Summary: Christ is Worthy to redeem in Revelation 5:1-14 through: 1) The search for the worthy one (Revelation 5:2-4), 2) The selection of the worthy one (Revelation 5:5–7), and 3) The song of the worthy one (Revelation 5:8–14).

Recently, there was a meeting of commonwealth representatives to discuss plans of succession in the event of the death of Queen Elizabeth. It was not an open and shut case, for they sought to determine who was worthy to occupy the throne. Eventually they choose Prince Charles. Of the many factors that call into question this suitability, he unilaterally changed his present role which has traditionally been “defender of the faith” to uphold Christian teaching, to “defender of the faiths”, plural, seeking to take no personal position. One may argue that this is appropriate for essentially a political figure, but it just reinforces that there is a unique worthiness to Christ and Christ alone. Only one individual has the right, the power, and the authority to rule the earth: the Lord Jesus Christ. He will one day take back what is rightfully His from Satan the usurper, and all the rebels, demonic and human. No one else is worthy or capable of ruling the world—no evil man, no good man, no demon, and no holy angel. Revelation 5 introduces Jesus Christ, earth’s rightful ruler, who is pictured about to return to redeem His people from sin, Satan, death, and the curse. He is the central theme of John’s second vision of heaven. The worship of God for his role in creation gives way to the worship of the Lamb for his work of redemption (Mounce, R. H. (1997). The Book of Revelation (pp. 128–129). Grand Rapids, MI: Wm. B. Eerdmans Publishing Co.)

The events of Revelation 5 occur right after those of chapter 4. The scene, as in chapter 4, is the throne of God in heaven. Present are the cherubim, the twenty-four elders (representing the raptured, glorified church), and the Holy Spirit in His sevenfold glory (4:5). The events described in these two chapters anticipate the holocaust of divine judgment about to be poured out on the sinful, rebellious, cursed earth (chaps. 6–19). Awestruck by the indescribable majesty of God’s throne, and the flashes of lightning and peals of thunder that proceed from it, the cherubim and elders begin a series of hymns of praise to God. Those hymns celebrate God as creator and redeemer, and rejoice that He is about to take back what is rightfully His. This is the moment that all Christians (Eph. 1:14) and the entire creation (Rom. 8:19–22) long for.

As that moment approaches, God begins to stir. John begins verse 1 of chapter 5 with the phrase I saw, or “I looked,” which introduces the various scenes described in this chapter (cf. vv. 2, 6, 11) and stresses John’s status as an eyewitness. In his vision, John saw in the right hand of Him who was seated/sat on the throne a scroll/book written within/inside and on the back, sealed up with seven seals. God stretched out His hand, as it were, and in it He held a scrod/book. Biblion (scroll/book) does not refer to a book in the modern sense, but specifically to a scroll (cf. 6:14). A scroll was a long piece of papyrus or animal skin, rolled from both ends into the middle. Such scrolls were commonly used before the invention of the codex, or modern-style book, consisting of square pages bound together. While Roman wills were sealed up with seven seals, this scroll is not a will but a deed or contract. Dr. Robert L. Thomas explains: This kind of contract was known all over the Middle East in ancient times and was used by the Romans from the time of Nero on. The full contract would be written on the inner pages and sealed with seven seals. Then the content of the contract would be described briefly on the outside. All kinds of transactions were consummated this way, including marriage-contracts, rental and lease agreements, release of slaves, contract-bills, and bonds. Support also comes from Hebrew practices. The Hebrew document most closely resembling this scroll was a title-deed that was folded and signed, requiring at least three witnesses. A portion of text would be written, folded over and sealed, with a different witness signing at each fold. A larger number of witnesses meant that more importance was assigned to the document. (Dr. Robert L. Thomas Revelation 1–7: An Exegetical Commentary [Chicago: Moody, 1992], 378) (cf. Jer. 32:9-15)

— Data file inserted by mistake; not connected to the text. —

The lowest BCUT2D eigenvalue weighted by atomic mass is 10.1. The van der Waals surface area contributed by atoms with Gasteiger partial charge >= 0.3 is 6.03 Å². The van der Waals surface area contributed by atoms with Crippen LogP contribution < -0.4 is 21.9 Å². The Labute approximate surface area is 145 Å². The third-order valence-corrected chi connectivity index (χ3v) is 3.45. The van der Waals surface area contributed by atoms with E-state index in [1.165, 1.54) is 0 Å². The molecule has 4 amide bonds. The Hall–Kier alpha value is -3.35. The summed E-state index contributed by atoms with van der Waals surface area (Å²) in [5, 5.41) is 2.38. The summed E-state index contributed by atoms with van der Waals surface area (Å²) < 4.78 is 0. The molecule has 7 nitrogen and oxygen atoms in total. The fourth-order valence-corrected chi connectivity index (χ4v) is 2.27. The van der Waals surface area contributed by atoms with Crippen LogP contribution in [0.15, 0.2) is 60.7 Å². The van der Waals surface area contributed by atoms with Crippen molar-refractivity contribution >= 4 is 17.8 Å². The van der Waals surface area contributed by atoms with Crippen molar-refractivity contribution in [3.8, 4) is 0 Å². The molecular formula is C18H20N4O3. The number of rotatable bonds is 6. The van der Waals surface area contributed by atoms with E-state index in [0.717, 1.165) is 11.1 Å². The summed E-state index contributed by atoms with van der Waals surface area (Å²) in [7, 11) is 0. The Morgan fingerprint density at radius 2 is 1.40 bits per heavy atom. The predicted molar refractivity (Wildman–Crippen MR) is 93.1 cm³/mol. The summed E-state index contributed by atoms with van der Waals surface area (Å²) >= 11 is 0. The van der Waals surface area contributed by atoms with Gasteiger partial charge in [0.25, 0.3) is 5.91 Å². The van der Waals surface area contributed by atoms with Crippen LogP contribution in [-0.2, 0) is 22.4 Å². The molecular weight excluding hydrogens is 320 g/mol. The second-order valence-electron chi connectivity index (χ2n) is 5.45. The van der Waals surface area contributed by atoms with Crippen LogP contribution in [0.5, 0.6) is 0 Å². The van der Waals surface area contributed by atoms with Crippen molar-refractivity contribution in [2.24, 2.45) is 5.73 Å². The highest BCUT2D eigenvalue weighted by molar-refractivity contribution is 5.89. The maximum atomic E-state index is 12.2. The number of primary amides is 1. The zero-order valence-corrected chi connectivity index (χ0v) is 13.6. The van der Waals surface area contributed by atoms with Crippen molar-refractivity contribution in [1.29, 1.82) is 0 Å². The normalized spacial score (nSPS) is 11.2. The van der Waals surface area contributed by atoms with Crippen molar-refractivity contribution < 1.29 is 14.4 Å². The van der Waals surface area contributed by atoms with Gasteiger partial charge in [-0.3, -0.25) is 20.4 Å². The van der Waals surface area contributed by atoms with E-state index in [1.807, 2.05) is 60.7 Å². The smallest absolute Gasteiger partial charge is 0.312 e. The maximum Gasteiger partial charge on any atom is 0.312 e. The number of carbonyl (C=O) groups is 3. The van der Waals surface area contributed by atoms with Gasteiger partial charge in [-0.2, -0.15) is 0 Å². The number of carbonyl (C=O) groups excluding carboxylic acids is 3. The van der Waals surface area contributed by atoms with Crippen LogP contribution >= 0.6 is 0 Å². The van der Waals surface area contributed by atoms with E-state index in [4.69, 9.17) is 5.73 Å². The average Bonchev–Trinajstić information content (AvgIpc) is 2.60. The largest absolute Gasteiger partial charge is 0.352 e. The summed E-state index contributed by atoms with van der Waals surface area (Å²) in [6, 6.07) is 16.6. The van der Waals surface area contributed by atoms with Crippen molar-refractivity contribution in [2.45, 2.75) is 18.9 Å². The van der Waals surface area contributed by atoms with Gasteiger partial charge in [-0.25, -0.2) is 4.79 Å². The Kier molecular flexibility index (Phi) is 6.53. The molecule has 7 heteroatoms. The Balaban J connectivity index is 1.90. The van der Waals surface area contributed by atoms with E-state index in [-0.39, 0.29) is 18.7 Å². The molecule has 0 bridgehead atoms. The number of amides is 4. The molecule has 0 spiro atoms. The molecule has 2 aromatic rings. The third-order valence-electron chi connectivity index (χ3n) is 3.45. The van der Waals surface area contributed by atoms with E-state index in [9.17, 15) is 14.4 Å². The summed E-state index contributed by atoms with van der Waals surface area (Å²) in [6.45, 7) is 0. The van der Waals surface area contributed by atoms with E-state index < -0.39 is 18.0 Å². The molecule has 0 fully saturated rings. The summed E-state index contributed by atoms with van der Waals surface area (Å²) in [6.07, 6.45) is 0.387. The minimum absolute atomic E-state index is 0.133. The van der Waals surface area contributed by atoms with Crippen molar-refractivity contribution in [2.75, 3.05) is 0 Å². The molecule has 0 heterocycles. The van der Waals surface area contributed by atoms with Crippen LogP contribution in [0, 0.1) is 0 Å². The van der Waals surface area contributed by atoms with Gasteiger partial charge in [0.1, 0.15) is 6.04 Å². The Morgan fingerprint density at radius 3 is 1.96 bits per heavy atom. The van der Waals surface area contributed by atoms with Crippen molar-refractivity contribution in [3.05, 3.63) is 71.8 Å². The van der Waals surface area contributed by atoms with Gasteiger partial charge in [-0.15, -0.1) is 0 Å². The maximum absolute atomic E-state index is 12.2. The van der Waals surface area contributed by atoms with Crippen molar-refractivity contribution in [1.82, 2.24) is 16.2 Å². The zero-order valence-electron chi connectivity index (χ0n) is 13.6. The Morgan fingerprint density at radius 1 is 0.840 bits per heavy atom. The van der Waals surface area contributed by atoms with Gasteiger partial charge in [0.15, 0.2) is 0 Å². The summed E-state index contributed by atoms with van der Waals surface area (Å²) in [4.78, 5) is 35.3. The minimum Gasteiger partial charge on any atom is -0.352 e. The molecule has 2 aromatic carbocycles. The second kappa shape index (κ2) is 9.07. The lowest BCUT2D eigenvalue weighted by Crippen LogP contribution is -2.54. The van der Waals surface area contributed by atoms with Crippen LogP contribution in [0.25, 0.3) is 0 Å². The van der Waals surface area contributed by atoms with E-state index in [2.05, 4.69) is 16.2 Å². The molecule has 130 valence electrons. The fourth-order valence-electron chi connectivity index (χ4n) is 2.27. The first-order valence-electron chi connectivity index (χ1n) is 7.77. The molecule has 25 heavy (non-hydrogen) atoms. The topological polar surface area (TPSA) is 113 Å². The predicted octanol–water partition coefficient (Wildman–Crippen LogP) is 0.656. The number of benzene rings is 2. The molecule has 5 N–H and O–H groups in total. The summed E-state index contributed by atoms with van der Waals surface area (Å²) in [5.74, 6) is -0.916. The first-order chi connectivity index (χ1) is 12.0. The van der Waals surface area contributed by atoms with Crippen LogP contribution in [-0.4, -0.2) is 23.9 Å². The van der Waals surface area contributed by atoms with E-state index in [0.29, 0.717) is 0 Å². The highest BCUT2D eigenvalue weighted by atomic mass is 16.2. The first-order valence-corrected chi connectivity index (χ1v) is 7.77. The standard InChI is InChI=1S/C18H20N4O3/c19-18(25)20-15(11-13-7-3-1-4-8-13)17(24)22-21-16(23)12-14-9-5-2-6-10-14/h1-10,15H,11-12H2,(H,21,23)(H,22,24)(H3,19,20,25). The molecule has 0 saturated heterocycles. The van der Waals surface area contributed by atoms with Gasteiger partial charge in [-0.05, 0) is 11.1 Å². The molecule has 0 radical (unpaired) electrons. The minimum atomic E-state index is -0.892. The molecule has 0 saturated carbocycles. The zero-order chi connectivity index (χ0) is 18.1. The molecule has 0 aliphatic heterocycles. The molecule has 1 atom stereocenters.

The scroll John saw in God’s hand is the title deed to the earth, which He will give to Christ. Unlike other such deeds, however, it does not record the descriptive detail of what Christ will inherit, but rather how He will regain His rightful inheritance. He will do so by means of the divine judgments about to be poured out on the earth (Rev. 6:1ff.). While the scroll is a scroll of doom and judgment, it is also a scroll of redemption. It tells how Christ will redeem the world from the usurper, Satan, and those men and demons who have collaborated with him. (cf. Ezek. 2:9-10). We can see how Christ is Worthy to redeem in Revelation 5:1-14 through: 1) The search for the worthy one (Revelation 5:2-4), 2) The selection of the worthy one (Revelation 5:5–7), and 3) The song of the worthy one (Revelation 5:8–14).

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